Kraftwerk classics are recreated on tour heading to Brighton

Army of Generals and British Paraorchestra kraftwerk rewerk (c) Lily Holman
Army of Generals and British Paraorchestra kraftwerk rewerk (c) Lily Holman

kraftwerk re:werk promises a “symphonic-electronic joyride on the Autobahn” as Army of Generals and The British Paraorchestra embark on a three-date tour.

Coming up are:

Sat 17 November 2018 - Brighton Dome

Fri 23 November 2018 – The Marble Factory, Bristol (with Max Cooper)

Sat 24 November 2018 - The Anvil, Basingstoke

Composed by Charlotte Harding and Lloyd Coleman

Conducted by Charles Hazlewood

Spokesman Rob Allen said: “Modern technology joins classic synthesisers and an amplified orchestra in raising the electrified ghosts of 1970s Düsseldorf in the first UK tour of kraftwerk re:werk, Army of Generals and The British Paraorchestra’s remarkable, live reinterpretation of the work of German synth-pioneers, Kraftwerk. Having premiered the show to both audience and critical praise at the Simple Things festival in 2017, the tour takes in Brighton Dome (Sat 17 Nov), The Marble Factory Bristol (Fri 23 Nov) and The Anvil, Basingstoke (Sat 24 Nov), offering three new opportunities to hear a vibrant clash of electronic and acoustic sound, with echoes of the past woven into fresh, contemporary compositions.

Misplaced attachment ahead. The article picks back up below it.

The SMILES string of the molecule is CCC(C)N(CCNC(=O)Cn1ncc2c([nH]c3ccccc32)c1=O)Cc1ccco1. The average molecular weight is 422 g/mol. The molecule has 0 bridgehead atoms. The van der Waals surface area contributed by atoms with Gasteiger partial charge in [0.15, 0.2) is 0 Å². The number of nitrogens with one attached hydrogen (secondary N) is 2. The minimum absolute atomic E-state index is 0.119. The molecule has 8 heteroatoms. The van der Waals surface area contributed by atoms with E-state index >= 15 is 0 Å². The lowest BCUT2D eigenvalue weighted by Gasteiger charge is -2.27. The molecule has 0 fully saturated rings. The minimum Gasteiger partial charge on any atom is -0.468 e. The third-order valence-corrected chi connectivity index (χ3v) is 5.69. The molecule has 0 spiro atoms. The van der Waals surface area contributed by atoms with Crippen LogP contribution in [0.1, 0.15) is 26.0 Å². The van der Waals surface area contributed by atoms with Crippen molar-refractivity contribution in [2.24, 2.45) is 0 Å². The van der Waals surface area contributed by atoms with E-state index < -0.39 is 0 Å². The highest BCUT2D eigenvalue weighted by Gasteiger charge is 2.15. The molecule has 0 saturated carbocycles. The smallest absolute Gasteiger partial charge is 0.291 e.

“The performance is electronically manipulated, mixed, filtered and distorted in real time, effectively turning Army of Generals and The British Paraorchestra itself into a multi-component synthesiser as the 39-piece ensemble performs the original work of composers, Charlotte Harding and Lloyd Coleman under the leadership of acclaimed conductor, Charles Hazlewood. Kraftwerk’s landmark, 1977 album, Trans-Europe Express is the project’s stated starting point, leading to an reworking of the classic record’s ground-breaking fusion of musical technologies, compositional influences and concepts of travel, motion and elusive reality. kraftwerk re:werk gathers a bank of classic synthesisers, electronic instruments, live drums and Vocoder-warped vocals and an orchestra to recite a completely new body of work with recognisable Kraftwerk signatures.

“Prior to kraftwerk re:werk, Hazlewood and his orchestra present iconic and game-changing music by three 20th century titans, Schnittke, Messiaen and Ligeti, artists whose musical worlds collide and merge with Kraftwerk’s. Selected with purpose, these pieces set the raw visceral power of kraftwerk re:werk in shining relief.

“In Bristol, the Army of Generals and The British Paraorchestra share the bill with Max Cooper, as the experimental musician presents an audio visual experience in the only standing venue on the tour. It is staged as part of Bristol’s Fair Saturday events, becoming the first English city to participate in the global movement aiming to boost arts, culture and social causes in response to the intense consumerism of Black Friday at the end of every November.